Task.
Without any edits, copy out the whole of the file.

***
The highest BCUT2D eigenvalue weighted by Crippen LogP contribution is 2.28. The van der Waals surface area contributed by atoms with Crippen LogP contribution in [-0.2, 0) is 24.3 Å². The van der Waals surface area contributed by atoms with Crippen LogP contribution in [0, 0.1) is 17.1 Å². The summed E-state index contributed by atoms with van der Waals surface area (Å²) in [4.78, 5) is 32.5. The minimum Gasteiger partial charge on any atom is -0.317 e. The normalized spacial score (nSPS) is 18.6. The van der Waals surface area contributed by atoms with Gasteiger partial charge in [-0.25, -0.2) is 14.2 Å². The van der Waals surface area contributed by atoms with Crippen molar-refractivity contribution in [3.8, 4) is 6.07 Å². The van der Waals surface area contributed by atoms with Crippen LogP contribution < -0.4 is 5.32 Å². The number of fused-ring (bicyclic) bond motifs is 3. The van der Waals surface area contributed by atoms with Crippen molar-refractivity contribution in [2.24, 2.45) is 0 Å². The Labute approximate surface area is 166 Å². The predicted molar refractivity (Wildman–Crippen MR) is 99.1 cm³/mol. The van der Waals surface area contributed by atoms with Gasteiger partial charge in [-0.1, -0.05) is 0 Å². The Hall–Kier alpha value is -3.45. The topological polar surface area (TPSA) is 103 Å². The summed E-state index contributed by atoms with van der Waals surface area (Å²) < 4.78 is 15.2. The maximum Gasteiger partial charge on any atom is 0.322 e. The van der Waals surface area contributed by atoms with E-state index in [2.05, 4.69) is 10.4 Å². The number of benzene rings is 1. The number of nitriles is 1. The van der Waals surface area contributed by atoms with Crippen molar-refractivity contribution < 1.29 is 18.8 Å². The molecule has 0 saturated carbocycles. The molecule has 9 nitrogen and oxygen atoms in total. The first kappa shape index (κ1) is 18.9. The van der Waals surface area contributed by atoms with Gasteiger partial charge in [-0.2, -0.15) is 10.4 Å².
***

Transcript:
The highest BCUT2D eigenvalue weighted by Crippen LogP contribution is 2.28. The van der Waals surface area contributed by atoms with Crippen LogP contribution in [-0.2, 0) is 24.3 Å². The van der Waals surface area contributed by atoms with Crippen LogP contribution in [0, 0.1) is 17.1 Å². The summed E-state index contributed by atoms with van der Waals surface area (Å²) in [4.78, 5) is 32.5. The minimum Gasteiger partial charge on any atom is -0.317 e. The normalized spacial score (nSPS) is 18.6. The van der Waals surface area contributed by atoms with Gasteiger partial charge in [-0.25, -0.2) is 14.2 Å². The van der Waals surface area contributed by atoms with Crippen molar-refractivity contribution in [3.8, 4) is 6.07 Å². The van der Waals surface area contributed by atoms with Crippen LogP contribution < -0.4 is 5.32 Å². The number of fused-ring (bicyclic) bond motifs is 3. The van der Waals surface area contributed by atoms with Crippen molar-refractivity contribution in [2.24, 2.45) is 0 Å². The Labute approximate surface area is 166 Å². The predicted molar refractivity (Wildman–Crippen MR) is 99.1 cm³/mol. The van der Waals surface area contributed by atoms with Gasteiger partial charge in [-0.1, -0.05) is 0 Å². The Hall–Kier alpha value is -3.45. The topological polar surface area (TPSA) is 103 Å². The summed E-state index contributed by atoms with van der Waals surface area (Å²) < 4.78 is 15.2. The maximum Gasteiger partial charge on any atom is 0.322 e. The van der Waals surface area contributed by atoms with E-state index in [2.05, 4.69) is 10.4 Å². The number of benzene rings is 1. The number of nitriles is 1. The van der Waals surface area contributed by atoms with Crippen molar-refractivity contribution < 1.29 is 18.8 Å². The molecule has 0 saturated carbocycles. The molecule has 9 nitrogen and oxygen atoms in total. The first kappa shape index (κ1) is 18.9. The van der Waals surface area contributed by atoms with Gasteiger partial charge in [-0.2, -0.15) is 10.4 Å².